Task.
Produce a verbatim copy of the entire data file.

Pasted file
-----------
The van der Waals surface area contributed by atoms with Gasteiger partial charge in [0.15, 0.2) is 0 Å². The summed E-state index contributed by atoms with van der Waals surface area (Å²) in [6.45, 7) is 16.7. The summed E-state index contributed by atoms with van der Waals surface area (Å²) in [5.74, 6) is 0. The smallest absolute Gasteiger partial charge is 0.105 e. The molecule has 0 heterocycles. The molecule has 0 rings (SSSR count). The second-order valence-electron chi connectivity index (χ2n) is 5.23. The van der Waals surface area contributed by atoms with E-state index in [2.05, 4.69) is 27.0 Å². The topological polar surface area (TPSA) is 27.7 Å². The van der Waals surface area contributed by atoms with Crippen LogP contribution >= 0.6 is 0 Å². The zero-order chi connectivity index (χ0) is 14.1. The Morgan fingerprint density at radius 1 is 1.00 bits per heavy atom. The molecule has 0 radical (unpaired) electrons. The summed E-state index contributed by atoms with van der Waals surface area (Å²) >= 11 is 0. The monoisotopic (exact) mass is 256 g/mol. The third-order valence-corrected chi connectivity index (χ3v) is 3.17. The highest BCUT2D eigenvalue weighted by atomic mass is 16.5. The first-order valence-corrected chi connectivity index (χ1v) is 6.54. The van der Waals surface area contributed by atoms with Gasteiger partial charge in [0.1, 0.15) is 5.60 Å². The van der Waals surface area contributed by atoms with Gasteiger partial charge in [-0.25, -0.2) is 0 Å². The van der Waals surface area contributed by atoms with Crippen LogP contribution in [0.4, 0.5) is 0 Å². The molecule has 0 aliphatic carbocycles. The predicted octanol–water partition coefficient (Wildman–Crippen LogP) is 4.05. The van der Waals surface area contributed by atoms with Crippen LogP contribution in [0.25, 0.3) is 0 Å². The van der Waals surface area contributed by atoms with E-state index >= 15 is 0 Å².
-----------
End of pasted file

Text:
The van der Waals surface area contributed by atoms with Gasteiger partial charge in [0.15, 0.2) is 0 Å². The summed E-state index contributed by atoms with van der Waals surface area (Å²) in [6.45, 7) is 16.7. The summed E-state index contributed by atoms with van der Waals surface area (Å²) in [5.74, 6) is 0. The smallest absolute Gasteiger partial charge is 0.105 e. The molecule has 0 heterocycles. The molecule has 0 rings (SSSR count). The second-order valence-electron chi connectivity index (χ2n) is 5.23. The van der Waals surface area contributed by atoms with E-state index in [2.05, 4.69) is 27.0 Å². The topological polar surface area (TPSA) is 27.7 Å². The van der Waals surface area contributed by atoms with Crippen LogP contribution >= 0.6 is 0 Å². The zero-order chi connectivity index (χ0) is 14.1. The Morgan fingerprint density at radius 1 is 1.00 bits per heavy atom. The molecule has 0 radical (unpaired) electrons. The summed E-state index contributed by atoms with van der Waals surface area (Å²) >= 11 is 0. The monoisotopic (exact) mass is 256 g/mol. The third-order valence-corrected chi connectivity index (χ3v) is 3.17. The highest BCUT2D eigenvalue weighted by atomic mass is 16.5. The first-order valence-corrected chi connectivity index (χ1v) is 6.54. The van der Waals surface area contributed by atoms with Gasteiger partial charge in [0.1, 0.15) is 5.60 Å². The van der Waals surface area contributed by atoms with Gasteiger partial charge in [-0.25, -0.2) is 0 Å². The van der Waals surface area contributed by atoms with Crippen LogP contribution in [0.4, 0.5) is 0 Å². The molecule has 0 aliphatic carbocycles. The predicted octanol–water partition coefficient (Wildman–Crippen LogP) is 4.05. The van der Waals surface area contributed by atoms with Crippen LogP contribution in [0.25, 0.3) is 0 Å². The van der Waals surface area contributed by atoms with E-state index >= 15 is 0 Å².